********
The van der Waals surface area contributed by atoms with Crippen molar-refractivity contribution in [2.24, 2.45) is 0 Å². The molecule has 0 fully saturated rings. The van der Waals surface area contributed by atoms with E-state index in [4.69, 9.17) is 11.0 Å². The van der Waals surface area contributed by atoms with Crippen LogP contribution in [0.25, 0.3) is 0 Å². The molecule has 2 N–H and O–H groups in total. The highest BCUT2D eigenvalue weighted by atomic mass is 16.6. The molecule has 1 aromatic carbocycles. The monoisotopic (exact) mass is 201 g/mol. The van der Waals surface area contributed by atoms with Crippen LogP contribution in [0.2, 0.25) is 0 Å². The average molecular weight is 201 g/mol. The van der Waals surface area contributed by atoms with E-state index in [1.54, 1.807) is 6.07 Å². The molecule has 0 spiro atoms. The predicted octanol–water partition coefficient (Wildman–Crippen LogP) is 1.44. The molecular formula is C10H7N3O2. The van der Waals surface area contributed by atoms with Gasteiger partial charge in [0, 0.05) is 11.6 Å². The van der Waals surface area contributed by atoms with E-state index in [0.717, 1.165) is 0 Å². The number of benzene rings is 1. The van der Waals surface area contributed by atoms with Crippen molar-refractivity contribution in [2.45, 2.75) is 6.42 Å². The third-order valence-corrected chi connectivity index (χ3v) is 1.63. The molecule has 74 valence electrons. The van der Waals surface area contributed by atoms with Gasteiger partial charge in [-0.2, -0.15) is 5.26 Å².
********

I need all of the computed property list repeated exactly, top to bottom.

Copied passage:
The van der Waals surface area contributed by atoms with Crippen molar-refractivity contribution in [2.24, 2.45) is 0 Å². The molecule has 0 fully saturated rings. The van der Waals surface area contributed by atoms with E-state index in [4.69, 9.17) is 11.0 Å². The van der Waals surface area contributed by atoms with Crippen LogP contribution in [0.25, 0.3) is 0 Å². The molecule has 2 N–H and O–H groups in total. The highest BCUT2D eigenvalue weighted by atomic mass is 16.6. The molecule has 1 aromatic carbocycles. The monoisotopic (exact) mass is 201 g/mol. The van der Waals surface area contributed by atoms with Crippen LogP contribution in [0.2, 0.25) is 0 Å². The average molecular weight is 201 g/mol. The van der Waals surface area contributed by atoms with E-state index in [1.54, 1.807) is 6.07 Å². The molecule has 0 spiro atoms. The predicted octanol–water partition coefficient (Wildman–Crippen LogP) is 1.44. The molecular formula is C10H7N3O2. The van der Waals surface area contributed by atoms with Gasteiger partial charge in [0, 0.05) is 11.6 Å². The van der Waals surface area contributed by atoms with E-state index in [0.717, 1.165) is 0 Å². The number of benzene rings is 1. The van der Waals surface area contributed by atoms with Crippen molar-refractivity contribution in [2.45, 2.75) is 6.42 Å². The third-order valence-corrected chi connectivity index (χ3v) is 1.63. The molecule has 74 valence electrons. The van der Waals surface area contributed by atoms with Gasteiger partial charge in [-0.2, -0.15) is 5.26 Å².